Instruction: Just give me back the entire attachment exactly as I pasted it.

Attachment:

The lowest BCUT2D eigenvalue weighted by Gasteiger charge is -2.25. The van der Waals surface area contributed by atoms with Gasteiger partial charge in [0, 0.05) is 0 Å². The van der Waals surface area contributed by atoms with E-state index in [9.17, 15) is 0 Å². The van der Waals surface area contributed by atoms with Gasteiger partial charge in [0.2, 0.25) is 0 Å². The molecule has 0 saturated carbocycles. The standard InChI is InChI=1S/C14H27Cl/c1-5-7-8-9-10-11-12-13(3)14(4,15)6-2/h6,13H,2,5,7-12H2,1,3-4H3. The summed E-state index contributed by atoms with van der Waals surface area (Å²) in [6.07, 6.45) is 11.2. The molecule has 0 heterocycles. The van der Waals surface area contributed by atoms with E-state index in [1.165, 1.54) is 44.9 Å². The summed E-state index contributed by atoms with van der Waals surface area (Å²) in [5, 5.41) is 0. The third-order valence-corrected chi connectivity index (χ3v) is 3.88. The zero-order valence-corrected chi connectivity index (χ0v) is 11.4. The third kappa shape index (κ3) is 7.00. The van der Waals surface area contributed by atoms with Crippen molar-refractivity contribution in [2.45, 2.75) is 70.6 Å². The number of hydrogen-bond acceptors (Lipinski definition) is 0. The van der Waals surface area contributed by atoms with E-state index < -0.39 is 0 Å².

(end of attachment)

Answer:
The lowest BCUT2D eigenvalue weighted by Gasteiger charge is -2.25. The van der Waals surface area contributed by atoms with Gasteiger partial charge in [0, 0.05) is 0 Å². The van der Waals surface area contributed by atoms with E-state index in [9.17, 15) is 0 Å². The van der Waals surface area contributed by atoms with Gasteiger partial charge in [0.2, 0.25) is 0 Å². The molecule has 0 saturated carbocycles. The standard InChI is InChI=1S/C14H27Cl/c1-5-7-8-9-10-11-12-13(3)14(4,15)6-2/h6,13H,2,5,7-12H2,1,3-4H3. The summed E-state index contributed by atoms with van der Waals surface area (Å²) in [6.07, 6.45) is 11.2. The molecule has 0 heterocycles. The van der Waals surface area contributed by atoms with E-state index in [1.165, 1.54) is 44.9 Å². The summed E-state index contributed by atoms with van der Waals surface area (Å²) in [5, 5.41) is 0. The third-order valence-corrected chi connectivity index (χ3v) is 3.88. The zero-order valence-corrected chi connectivity index (χ0v) is 11.4. The third kappa shape index (κ3) is 7.00. The van der Waals surface area contributed by atoms with Crippen molar-refractivity contribution in [2.45, 2.75) is 70.6 Å². The number of hydrogen-bond acceptors (Lipinski definition) is 0. The van der Waals surface area contributed by atoms with E-state index < -0.39 is 0 Å².